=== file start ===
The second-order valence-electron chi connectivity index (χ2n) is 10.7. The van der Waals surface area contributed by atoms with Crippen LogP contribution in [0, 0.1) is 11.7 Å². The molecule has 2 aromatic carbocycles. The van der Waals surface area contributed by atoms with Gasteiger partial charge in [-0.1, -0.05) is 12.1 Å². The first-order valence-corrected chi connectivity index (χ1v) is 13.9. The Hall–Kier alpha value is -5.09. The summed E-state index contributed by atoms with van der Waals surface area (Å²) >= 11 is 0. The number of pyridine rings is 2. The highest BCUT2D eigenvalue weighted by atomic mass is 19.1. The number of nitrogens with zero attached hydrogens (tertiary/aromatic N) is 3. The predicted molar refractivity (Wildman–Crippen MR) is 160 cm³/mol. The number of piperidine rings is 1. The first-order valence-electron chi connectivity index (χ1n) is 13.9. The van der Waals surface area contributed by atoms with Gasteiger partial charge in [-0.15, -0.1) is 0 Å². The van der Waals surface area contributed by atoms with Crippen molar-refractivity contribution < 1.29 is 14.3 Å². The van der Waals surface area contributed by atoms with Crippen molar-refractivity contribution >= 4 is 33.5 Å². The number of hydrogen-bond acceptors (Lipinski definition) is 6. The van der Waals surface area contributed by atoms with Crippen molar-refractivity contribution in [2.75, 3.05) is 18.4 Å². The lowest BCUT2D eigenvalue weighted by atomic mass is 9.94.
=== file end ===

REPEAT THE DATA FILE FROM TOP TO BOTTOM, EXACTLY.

The second-order valence-electron chi connectivity index (χ2n) is 10.7. The van der Waals surface area contributed by atoms with Crippen LogP contribution in [0, 0.1) is 11.7 Å². The molecule has 2 aromatic carbocycles. The van der Waals surface area contributed by atoms with Gasteiger partial charge in [-0.1, -0.05) is 12.1 Å². The first-order valence-corrected chi connectivity index (χ1v) is 13.9. The Hall–Kier alpha value is -5.09. The summed E-state index contributed by atoms with van der Waals surface area (Å²) >= 11 is 0. The number of pyridine rings is 2. The highest BCUT2D eigenvalue weighted by atomic mass is 19.1. The number of nitrogens with zero attached hydrogens (tertiary/aromatic N) is 3. The predicted molar refractivity (Wildman–Crippen MR) is 160 cm³/mol. The number of piperidine rings is 1. The first-order valence-electron chi connectivity index (χ1n) is 13.9. The van der Waals surface area contributed by atoms with Gasteiger partial charge in [-0.15, -0.1) is 0 Å². The van der Waals surface area contributed by atoms with Crippen molar-refractivity contribution < 1.29 is 14.3 Å². The van der Waals surface area contributed by atoms with Crippen molar-refractivity contribution >= 4 is 33.5 Å². The number of hydrogen-bond acceptors (Lipinski definition) is 6. The van der Waals surface area contributed by atoms with Crippen molar-refractivity contribution in [2.75, 3.05) is 18.4 Å². The lowest BCUT2D eigenvalue weighted by atomic mass is 9.94.